Live review: Ricky Martin at the Nokia Theatre
Sex became an act of protest in Ricky Martin's concert Friday night at the Nokia Theatre, where every hip thrust carried the charge of this Puerto Rican pop star's latest message. "All I want is equality," he said near the end of the show. "The same for everybody."
Martin's freedom-fighter guise signaled an unlikely shift from the fun-loving hedonist he portrayed in glossy late-'90s hits such as "Livin' la Vida Loca" and "Shake Your Bon-Bon." It's a turn toward politics rooted in the personal: Last year the singer, 39, came out proudly as "a fortunate homosexual man" (as he put it in an announcement on his website), and Friday's show -- the first of two L.A. dates on his world tour -- seemed to reflect years of pent-up frustration.
"I'll be true to myself," he sang (in Spanish) in "Basta Ya," a song from his strong new album, "Música + Alma + Sexo"; elsewhere, in an interstitial video piece, one of Martin's dancers proclaimed, "I know who I am. Be yourself."
Yet if Martin's viewpoint had evolved, his choice of delivery device hadn't.
At the Nokia this former member of the Latin boy band Menudo led a group of 18 performers through a nearly two-hour production filled with costume changes and choreography. A three-story scaffold at center stage provided places for dancers to slide down poles and shirtless guitarists to stand while peeling off dramatic solos; lasers shot out over audience members' heads during the thumping, disco-inspired "Más."
Though he seemed most engaged Friday with up-tempo material from "Música + Alma + Sexo," Martin sang older songs as well, including the romantic ballad "Vuelve," before which he promised he planned to "leave [his] soul onstage tonight," and "Fuego Contra Fuego," his debut solo single. ("I wanna go back in time," he said -- not at all convincingly -- in an introduction to the latter.)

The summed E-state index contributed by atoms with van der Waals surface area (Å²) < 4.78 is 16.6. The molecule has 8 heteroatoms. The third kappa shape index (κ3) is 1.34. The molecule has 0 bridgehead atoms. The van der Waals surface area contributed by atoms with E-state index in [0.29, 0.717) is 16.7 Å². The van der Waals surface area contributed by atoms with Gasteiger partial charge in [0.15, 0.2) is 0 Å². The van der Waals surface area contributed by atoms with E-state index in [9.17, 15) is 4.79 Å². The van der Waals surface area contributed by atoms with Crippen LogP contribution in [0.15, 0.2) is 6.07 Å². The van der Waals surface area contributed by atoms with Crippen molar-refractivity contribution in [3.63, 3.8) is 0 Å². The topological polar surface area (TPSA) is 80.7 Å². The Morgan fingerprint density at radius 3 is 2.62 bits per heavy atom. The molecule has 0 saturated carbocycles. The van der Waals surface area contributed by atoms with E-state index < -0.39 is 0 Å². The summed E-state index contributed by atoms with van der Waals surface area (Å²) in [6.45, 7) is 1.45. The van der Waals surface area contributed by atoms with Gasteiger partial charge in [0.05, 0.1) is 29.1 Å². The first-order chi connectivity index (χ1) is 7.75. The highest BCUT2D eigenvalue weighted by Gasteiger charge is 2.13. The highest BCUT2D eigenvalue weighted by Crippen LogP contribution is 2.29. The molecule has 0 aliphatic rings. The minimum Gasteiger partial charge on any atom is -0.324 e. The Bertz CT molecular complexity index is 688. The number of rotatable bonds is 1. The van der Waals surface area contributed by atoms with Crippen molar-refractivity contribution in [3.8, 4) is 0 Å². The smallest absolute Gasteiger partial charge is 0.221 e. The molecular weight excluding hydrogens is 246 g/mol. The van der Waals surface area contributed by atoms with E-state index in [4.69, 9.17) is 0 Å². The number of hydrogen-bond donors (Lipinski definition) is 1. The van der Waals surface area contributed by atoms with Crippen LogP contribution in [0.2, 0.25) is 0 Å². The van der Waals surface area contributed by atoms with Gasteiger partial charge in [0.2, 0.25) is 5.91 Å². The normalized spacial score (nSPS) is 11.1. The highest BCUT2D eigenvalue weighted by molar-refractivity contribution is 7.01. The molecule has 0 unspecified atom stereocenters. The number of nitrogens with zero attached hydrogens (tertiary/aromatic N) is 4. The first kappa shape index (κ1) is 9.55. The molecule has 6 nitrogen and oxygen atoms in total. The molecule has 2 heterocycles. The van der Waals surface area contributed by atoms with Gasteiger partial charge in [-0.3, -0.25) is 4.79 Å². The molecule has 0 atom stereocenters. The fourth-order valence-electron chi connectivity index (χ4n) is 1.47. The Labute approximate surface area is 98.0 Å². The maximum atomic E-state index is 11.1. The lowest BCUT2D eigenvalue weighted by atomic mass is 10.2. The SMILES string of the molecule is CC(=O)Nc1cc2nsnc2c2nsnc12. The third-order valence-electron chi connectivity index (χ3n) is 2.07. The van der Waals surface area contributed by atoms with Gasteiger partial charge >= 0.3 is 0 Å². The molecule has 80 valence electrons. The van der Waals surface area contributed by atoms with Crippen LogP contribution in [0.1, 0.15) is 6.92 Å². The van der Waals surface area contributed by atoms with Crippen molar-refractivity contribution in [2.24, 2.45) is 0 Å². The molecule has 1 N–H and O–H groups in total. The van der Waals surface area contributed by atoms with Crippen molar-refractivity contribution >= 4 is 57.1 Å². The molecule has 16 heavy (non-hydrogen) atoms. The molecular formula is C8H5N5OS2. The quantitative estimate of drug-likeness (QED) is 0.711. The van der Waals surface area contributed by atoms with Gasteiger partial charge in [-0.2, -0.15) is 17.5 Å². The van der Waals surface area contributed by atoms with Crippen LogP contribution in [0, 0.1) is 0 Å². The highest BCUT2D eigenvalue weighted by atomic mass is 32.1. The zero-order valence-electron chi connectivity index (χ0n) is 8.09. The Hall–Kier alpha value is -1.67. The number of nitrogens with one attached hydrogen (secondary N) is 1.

The singer grouped his handful of mainstream American hits into a single clump, revving up "Livin' la Vida Loca" to such a breakneck gallop that you wondered if he was finding out how quickly he could get through it.
An especially sex-obsessed section midway through the concert emphasized Martin's happy liberation from the strictures of those crossover days. But what began in "Frio" as an appealingly provocative tangle with a leather-clad woman wielding a whip turned jokey by the time the third dominatrix showed up. And a black-and-white video depicting Martin in naked-yoga mode blurred the line between self-affirmation and self-aggrandizement.
For the most part, though, Martin presented his fresh ideological platform with the boyish charm he's brandished effectively throughout his quarter-century career. In his encore, he followed the comment about equality with his highest-wattage smile, then asked "Doesn't it make sense?"
-- Mikael Wood